“The Great Secret” is how you have lived your life, how you have raised your family, how you have treated other people, what you gave back to society.
-Jeffret Saut, managing driector, Raymond James
When I was a young boy, I remember my father coming home looking very ashen from a visit with a dear friend dying in the hospital. His name was Dell Zink and he was one of my father’s closest friends. Mr. Z, as we kids affectionately called him, was a very religious man; a man who was regarded by his friends as intelligent and philosophical.
Dad told me about the visit. He said Mr. Z told him that he was prepared to meet his maker ... and at last he would know “The Great Secret.” My father did not elaborate, obviously under great emotional stress because he was losing his friend. I never forgot Mr. Z. I never forgot that phrase – at last he will know “The Great Secret.” In later years, whenever anybody I knew died, I would often think that person too would learn “The Great Secret.” That phrase just never left my mind. I often thought about “The Great Secret,” about what it really meant, about what the secret really was. After wrestling with the possible answer for years, it appeared to me to be unanswerable, so I set it aside.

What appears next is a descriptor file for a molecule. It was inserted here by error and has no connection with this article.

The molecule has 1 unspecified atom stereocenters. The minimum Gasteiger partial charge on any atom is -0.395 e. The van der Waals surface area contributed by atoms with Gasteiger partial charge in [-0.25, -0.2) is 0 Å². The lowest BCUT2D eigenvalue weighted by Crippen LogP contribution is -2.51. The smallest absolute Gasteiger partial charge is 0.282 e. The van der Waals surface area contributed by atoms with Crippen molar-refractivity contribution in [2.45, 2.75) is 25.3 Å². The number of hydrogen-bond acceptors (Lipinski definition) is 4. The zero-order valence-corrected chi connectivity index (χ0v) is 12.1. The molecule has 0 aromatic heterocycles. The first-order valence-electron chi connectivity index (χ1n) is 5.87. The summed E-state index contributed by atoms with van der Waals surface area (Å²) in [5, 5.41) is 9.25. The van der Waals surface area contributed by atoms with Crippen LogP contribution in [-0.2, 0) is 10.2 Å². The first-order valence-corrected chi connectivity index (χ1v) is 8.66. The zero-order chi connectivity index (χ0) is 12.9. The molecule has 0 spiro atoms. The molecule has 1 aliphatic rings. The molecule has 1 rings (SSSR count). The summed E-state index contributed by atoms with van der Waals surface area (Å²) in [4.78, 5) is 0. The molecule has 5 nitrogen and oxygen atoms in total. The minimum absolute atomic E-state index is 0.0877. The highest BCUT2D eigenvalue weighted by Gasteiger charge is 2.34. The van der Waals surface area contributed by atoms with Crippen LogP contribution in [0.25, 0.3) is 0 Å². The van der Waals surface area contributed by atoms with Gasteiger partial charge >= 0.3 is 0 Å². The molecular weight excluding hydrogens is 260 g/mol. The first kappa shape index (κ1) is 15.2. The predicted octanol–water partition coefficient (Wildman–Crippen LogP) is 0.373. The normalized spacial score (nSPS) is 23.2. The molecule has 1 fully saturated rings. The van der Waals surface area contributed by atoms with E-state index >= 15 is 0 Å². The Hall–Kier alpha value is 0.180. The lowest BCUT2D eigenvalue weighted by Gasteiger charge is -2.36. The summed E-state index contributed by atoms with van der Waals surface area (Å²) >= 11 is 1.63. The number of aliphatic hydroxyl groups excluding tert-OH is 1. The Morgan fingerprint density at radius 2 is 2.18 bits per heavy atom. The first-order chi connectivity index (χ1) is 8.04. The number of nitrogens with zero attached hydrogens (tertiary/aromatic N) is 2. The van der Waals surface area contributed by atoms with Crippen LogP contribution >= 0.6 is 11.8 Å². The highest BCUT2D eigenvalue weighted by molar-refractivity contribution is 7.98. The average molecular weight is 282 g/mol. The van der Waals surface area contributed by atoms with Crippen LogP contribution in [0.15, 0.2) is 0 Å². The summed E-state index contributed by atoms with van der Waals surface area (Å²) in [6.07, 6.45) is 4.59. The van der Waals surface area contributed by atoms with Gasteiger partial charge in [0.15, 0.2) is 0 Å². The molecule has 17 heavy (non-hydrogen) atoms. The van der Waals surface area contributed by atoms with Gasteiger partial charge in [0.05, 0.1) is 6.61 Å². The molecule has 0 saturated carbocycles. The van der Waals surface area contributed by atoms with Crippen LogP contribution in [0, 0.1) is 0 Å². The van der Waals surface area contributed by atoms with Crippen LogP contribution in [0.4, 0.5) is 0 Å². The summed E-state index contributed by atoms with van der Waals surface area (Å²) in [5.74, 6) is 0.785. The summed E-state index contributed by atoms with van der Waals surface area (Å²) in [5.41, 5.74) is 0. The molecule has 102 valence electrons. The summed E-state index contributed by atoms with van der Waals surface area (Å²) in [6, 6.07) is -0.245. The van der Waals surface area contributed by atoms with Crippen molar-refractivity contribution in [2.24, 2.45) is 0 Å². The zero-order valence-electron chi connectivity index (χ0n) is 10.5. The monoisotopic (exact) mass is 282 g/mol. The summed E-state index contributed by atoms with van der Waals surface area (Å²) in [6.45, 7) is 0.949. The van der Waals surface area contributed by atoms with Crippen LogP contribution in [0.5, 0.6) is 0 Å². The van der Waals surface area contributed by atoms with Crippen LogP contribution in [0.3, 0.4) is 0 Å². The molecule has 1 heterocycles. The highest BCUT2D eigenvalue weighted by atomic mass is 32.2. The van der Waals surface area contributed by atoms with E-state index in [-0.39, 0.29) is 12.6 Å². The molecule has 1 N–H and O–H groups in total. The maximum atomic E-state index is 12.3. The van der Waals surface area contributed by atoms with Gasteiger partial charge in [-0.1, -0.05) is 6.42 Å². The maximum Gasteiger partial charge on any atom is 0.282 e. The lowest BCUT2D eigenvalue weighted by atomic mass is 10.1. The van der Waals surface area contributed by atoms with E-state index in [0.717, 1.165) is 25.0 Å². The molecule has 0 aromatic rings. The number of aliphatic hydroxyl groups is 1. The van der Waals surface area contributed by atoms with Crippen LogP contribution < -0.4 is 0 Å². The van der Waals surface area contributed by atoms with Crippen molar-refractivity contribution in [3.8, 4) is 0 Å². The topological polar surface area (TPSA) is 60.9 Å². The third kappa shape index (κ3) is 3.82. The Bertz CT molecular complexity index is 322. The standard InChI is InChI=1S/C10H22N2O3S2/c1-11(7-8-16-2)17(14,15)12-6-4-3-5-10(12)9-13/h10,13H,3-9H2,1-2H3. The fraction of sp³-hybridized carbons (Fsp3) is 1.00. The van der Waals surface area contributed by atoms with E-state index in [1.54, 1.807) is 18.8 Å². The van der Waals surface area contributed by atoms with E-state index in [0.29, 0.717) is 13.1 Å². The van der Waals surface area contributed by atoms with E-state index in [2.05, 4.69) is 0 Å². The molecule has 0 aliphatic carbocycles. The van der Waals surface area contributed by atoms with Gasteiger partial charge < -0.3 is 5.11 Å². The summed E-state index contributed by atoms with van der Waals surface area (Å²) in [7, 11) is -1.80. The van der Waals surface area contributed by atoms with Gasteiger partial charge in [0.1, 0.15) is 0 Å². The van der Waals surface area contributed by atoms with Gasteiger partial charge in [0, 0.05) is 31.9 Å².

Recently a friend of mine became very ill and the phrase The Great Secret came back to mind. It haunted me and kept me awake at night. I struggled intellectually with what it meant, what the answer could possibly be. Then one day, near the end of my friend’s struggle for life, he seemed to arrive at a great tranquility; a peaceful acceptance of his fate, a serene, almost holy calm seemed to surround him. I suddenly realized that he knew “The Great Secret,” and by being near him, nursing him, watching him deal with his illness in such a brave and dignified manner, I at last knew the answer too.